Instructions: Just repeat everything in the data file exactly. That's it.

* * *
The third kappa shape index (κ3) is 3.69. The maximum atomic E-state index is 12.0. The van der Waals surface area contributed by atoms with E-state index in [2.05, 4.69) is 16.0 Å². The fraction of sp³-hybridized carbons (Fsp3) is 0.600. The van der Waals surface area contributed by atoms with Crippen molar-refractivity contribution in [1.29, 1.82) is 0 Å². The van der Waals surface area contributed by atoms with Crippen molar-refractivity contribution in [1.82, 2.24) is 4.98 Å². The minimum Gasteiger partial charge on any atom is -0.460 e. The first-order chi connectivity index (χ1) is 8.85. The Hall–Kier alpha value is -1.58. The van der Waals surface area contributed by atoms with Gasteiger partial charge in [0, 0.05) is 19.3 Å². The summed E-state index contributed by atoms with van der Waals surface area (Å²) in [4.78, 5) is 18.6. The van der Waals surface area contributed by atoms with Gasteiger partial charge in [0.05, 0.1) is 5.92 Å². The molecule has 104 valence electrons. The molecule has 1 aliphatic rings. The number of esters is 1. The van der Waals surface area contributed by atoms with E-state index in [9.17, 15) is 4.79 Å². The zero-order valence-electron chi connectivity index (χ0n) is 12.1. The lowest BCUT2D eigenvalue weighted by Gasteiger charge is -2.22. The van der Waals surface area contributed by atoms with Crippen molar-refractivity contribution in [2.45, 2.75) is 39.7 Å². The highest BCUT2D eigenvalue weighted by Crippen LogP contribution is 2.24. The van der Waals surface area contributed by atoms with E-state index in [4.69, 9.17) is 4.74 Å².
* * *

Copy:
The third kappa shape index (κ3) is 3.69. The maximum atomic E-state index is 12.0. The van der Waals surface area contributed by atoms with E-state index in [2.05, 4.69) is 16.0 Å². The fraction of sp³-hybridized carbons (Fsp3) is 0.600. The van der Waals surface area contributed by atoms with Crippen molar-refractivity contribution in [1.29, 1.82) is 0 Å². The van der Waals surface area contributed by atoms with Crippen molar-refractivity contribution in [1.82, 2.24) is 4.98 Å². The minimum Gasteiger partial charge on any atom is -0.460 e. The first-order chi connectivity index (χ1) is 8.85. The Hall–Kier alpha value is -1.58. The van der Waals surface area contributed by atoms with Gasteiger partial charge in [0, 0.05) is 19.3 Å². The summed E-state index contributed by atoms with van der Waals surface area (Å²) in [4.78, 5) is 18.6. The van der Waals surface area contributed by atoms with Gasteiger partial charge in [0.05, 0.1) is 5.92 Å². The molecule has 104 valence electrons. The molecule has 1 aliphatic rings. The number of esters is 1. The van der Waals surface area contributed by atoms with E-state index in [9.17, 15) is 4.79 Å². The zero-order valence-electron chi connectivity index (χ0n) is 12.1. The lowest BCUT2D eigenvalue weighted by Gasteiger charge is -2.22. The van der Waals surface area contributed by atoms with Crippen molar-refractivity contribution in [2.45, 2.75) is 39.7 Å². The highest BCUT2D eigenvalue weighted by Crippen LogP contribution is 2.24. The van der Waals surface area contributed by atoms with E-state index in [4.69, 9.17) is 4.74 Å².